By Jake Donovan
For the moment, there is no longer a fight for Wilfredo Vazquez to finish preparing for as Rafael Marquez was forced to withdraw from their scheduled August 4 showdown. A severe hand injury suffered by Marquez in training camp has now pushed their fight back at least two months.
All was not lost for Vazquez Jr, though. The time spent in camp proved to be a spiritual cleansing, as well as proof that he doesn’t need to share every detail of his life 140 characters at a time.
“I’ve shut everything down, Twitter and all that. I want to stay away from everything,” Vazquez Jr. stated during what was supposed to be the final days of training camp. “I’m 128 (two weeks) to the fight for the first time in my career. I wanted everything to be perfect, that’s why I shut everything down and just kept focused in the gym.”
The command decision to go unplugged was a complete 180 from the traveled path of his last fight, a split decision loss to Nonito Donaire in San Antonio earlier this year.
The fight itself didn’t quite meet expectations, but the pre-fight war of words between camps through social media turned just another showdown into an unexpected grudge match. The fighters eventually traded words (and Tweets), but the true war of words was between the fighters’ wives, going back and forth all the way through the weigh-in, where Vazquez and Donaire nearly came to blows.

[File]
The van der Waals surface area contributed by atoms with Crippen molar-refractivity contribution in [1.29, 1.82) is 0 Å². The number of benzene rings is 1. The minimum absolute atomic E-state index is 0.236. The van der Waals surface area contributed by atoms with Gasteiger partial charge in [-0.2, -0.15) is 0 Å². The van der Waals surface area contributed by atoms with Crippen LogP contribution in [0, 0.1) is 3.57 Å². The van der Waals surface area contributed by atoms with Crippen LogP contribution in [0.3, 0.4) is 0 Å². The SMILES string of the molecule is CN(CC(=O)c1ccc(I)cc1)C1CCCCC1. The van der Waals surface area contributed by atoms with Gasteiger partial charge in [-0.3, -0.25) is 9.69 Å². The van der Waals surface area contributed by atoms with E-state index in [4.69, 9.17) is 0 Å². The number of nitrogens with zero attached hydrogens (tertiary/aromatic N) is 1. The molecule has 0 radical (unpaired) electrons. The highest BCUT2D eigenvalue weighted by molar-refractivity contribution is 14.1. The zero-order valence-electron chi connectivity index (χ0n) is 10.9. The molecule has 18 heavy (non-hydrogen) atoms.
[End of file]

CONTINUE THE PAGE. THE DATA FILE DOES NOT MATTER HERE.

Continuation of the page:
“A lot of people claimed that we started all of it, even HBO claimed it,” Vazquez Jr. painfully recalls. “Nonito was disrespectful towards my wife to start all of it. As far as I’m concerned, we weren’t in the wrong. I was just defending my wife.”
Regardless of who was at fault, Vazquez Jr. made sure that history wouldn’t repeat itself. The second generation Puerto Rican star was focused on getting his career back on track, having lost two of his last three – the aforementioned fight with Donaire and last year’s gut-wrenching 12th round title fight stoppage loss to Jorge Arce, ending a 15-month stay as an alphabet titlist.
Simply being the son of former three-division world champion Wilfredo Vazquez Sr. (who serves as head trainer for his fighting son) came with a certain amount of fame, though all Vazquez Jr. was ever after in the pro ranks was a little bit of fortune.
“I didn’t get into this to be famous. I got into it for the money, to support my family. You can do well if you win. If you train properly, the job pays well. I fight for my family, to give them what they need. I don’t need the publicity; I don’t need to be famous. I just need to provide for my family.”
Vazquez Jr. will now have to wait another two months before being able to eat off the paycheck that comes with facing Marquez. It’s possible that the media will have to wait just as long for any chance to freely speak with the former 122 lb. titlist.
“I want to let the press know, not that you don’t do a great job because you do. It’s so important that I look good. It’s nothing you are saying or doing, it’s just that I want to remain focused on (this fight).
Jake Donovan is the Managing Editor of Boxingscene.com. Follow Jake on Twitter: @JakeNDaBox